I’m a longtime Dyson vacuum owner. After we got ragdoll cats, my wife and I went through 3 or 4 different vacuums over time. All of them barely had enough power to lift cat hair out of the carpets before the motors started to go. Finally, around 5 years ago, once another stick vacuum died, we had enough and purchased a Dyson DC28 Animal. Taking it out of the box, we put it to the test on our white carpets that had just been cleaned. I was amazed to see within a few minutes, I had a full canister of cat hair and dust that was trapped within the fibres of the carpet that all my previous vacuums missed. Within a couple hours, my carpets looked better than they ever had before. I was and continue to be sold.
That DC28 is still going strong as is the Animal Hand Vac that we purchased for stairs and upholstery a couple years later. However, it’s about 6 years old. In terms of technology years, that may as be Methuselah. Smaller models have replaced the mighty standing canister and as Dyson looks to improve on the internal technology, they make changes to the way the outside looks and functions too.
The Dyson we’re looking at in this review is the Animal version of the DC66. The bottom cleaner head has been revamped to include bristles that pick up dirt and pet fur even better than before and much quicker. If you don’t have a pet, there is a model available without the pet hair benefits as well.
Good things come in small packages
To your left, you’ll see a comparison shot of two vacuums next to each other. That is my Dyson DC28 sitting next to the DC66. You see immediately how much more compact the latter is. There is a substantial weight difference too. When empty, the larger canister weighs over 20 pounds. The DC66 is just shy of 13. In addition to being 35% lighter, it is far more compact for storage too. Overall, it takes up about 50% less space in your bustling closet than an upright canister. The surface area it covers is smaller than the big canister. However, expect to have to exert less effort.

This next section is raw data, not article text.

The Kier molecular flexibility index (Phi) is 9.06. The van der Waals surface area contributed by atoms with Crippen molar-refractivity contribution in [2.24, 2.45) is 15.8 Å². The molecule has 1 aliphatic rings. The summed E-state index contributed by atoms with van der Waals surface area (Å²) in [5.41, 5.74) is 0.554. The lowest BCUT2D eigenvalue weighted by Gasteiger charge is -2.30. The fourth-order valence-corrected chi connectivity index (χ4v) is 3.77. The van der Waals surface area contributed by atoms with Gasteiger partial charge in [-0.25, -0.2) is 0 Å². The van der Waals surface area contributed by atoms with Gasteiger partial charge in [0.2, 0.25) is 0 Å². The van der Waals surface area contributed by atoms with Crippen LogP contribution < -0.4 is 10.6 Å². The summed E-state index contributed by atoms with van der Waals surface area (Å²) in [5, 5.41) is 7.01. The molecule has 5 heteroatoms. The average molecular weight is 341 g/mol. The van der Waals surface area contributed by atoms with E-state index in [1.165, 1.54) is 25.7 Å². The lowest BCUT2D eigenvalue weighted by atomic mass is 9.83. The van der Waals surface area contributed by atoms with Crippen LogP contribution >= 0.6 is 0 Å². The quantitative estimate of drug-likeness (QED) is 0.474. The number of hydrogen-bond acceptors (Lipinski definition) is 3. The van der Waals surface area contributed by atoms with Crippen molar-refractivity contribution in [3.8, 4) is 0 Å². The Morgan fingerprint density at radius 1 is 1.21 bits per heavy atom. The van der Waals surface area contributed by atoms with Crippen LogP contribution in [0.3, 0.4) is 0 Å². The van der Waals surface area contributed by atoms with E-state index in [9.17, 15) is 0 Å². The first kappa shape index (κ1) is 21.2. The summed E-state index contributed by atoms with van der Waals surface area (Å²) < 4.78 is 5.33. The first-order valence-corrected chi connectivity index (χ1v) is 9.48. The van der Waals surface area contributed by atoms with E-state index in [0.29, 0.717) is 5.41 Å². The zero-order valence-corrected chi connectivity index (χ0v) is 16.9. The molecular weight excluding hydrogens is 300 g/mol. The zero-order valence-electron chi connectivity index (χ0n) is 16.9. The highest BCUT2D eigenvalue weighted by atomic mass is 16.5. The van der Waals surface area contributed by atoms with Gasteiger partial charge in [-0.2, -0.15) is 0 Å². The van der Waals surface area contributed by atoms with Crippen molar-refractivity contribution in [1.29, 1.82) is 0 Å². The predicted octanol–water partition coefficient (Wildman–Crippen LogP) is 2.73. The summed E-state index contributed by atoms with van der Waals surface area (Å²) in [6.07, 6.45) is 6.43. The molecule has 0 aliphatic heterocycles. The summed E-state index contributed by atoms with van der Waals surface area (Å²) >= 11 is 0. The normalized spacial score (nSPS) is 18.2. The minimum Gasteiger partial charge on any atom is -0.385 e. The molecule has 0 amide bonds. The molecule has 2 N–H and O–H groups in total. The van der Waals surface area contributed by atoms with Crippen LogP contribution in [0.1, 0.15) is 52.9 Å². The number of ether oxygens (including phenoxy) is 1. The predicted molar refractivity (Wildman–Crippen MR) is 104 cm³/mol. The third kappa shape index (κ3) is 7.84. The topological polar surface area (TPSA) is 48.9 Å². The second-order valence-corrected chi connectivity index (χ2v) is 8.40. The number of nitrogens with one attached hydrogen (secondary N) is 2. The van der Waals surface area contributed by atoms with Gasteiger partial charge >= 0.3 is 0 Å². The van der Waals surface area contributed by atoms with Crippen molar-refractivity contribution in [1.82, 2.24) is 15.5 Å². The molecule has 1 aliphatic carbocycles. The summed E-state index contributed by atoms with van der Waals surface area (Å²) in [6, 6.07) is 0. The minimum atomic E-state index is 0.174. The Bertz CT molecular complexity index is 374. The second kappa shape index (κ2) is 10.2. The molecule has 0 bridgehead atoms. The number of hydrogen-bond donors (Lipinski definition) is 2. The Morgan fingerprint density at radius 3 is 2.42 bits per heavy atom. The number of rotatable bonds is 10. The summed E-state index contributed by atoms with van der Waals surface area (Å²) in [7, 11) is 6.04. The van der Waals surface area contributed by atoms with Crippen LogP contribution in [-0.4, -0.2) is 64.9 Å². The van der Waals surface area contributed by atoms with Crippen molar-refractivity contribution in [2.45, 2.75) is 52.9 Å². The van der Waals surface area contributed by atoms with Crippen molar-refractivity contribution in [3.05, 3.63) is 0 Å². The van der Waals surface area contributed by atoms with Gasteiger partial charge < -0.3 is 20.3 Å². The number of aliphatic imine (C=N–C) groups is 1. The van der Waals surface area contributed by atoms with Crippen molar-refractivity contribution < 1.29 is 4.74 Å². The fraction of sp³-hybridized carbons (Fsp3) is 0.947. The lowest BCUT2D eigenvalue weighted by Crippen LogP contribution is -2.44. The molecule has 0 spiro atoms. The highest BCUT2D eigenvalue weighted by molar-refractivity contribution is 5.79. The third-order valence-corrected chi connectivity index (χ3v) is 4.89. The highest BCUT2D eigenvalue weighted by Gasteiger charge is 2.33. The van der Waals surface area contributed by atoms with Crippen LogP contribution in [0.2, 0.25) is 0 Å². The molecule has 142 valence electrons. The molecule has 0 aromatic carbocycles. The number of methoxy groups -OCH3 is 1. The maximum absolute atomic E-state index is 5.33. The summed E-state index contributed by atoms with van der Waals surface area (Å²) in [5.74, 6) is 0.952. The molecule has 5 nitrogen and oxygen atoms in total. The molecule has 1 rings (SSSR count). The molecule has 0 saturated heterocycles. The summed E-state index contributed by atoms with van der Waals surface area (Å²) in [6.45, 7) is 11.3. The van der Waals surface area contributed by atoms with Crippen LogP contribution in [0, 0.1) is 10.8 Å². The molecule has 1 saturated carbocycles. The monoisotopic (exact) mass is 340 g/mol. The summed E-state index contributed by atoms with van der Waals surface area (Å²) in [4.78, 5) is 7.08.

The DC66 has automatic floor contour recognition which means that it caters to the nuances of your floor without your having to tell it whether you’re on deep pile or a hardwood floor. However, if you find that the vacuum has any trouble picking dust or dirt up, it does have a little slider on the bottom pick up that drops a rubber lip that can scour and bring up more particles.
Dyson vacuums follow a bagless, environmentally friendly cleanup style. You simply disconnect the chamber, press a button over your garbage can and everything falls out. Emptying the canister regularly and washing filters once a month will help maintain the quality and longevity of your vacuum.
Installation…or how I put a vacuum together during a commercial break
The Dyson DC66 is exceptionally easy to set up and take down. Here is what the vacuum looks like out of the box.
All you have to do is snap the 3 pieces together where they’re supposed to go and you can have the vacuum going in the time it takes you to read this sentence. You can basically set up and tear down the vacuum inside of 15 seconds once you’ve done it a couple times. The dynamic nature of the vacuum makes it so easy to remove and add the add-on brushes that are included.
How it moves
Mobility is one of the biggest problems I’ve found with my DC 28. One of the issues I was looking to have addressed with the DC66 is the lack of flexibility with spaces. With a heavy straight wide set canister vacuum, it is difficult to do stairs. In fact, I don’t do stairs with my DC28 anymore. It weighs around 21 pounds and trying to fit it into nooks and corners is too much of a hassle. I use my hand vac for the stairs now. The DC 66 has a smaller base and because it only weighs around 13 pounds, it is much easier to carry and maneuver. The ball pivot also makes it easier for you to push along stairs and move from edge to edge. This is a definite design win.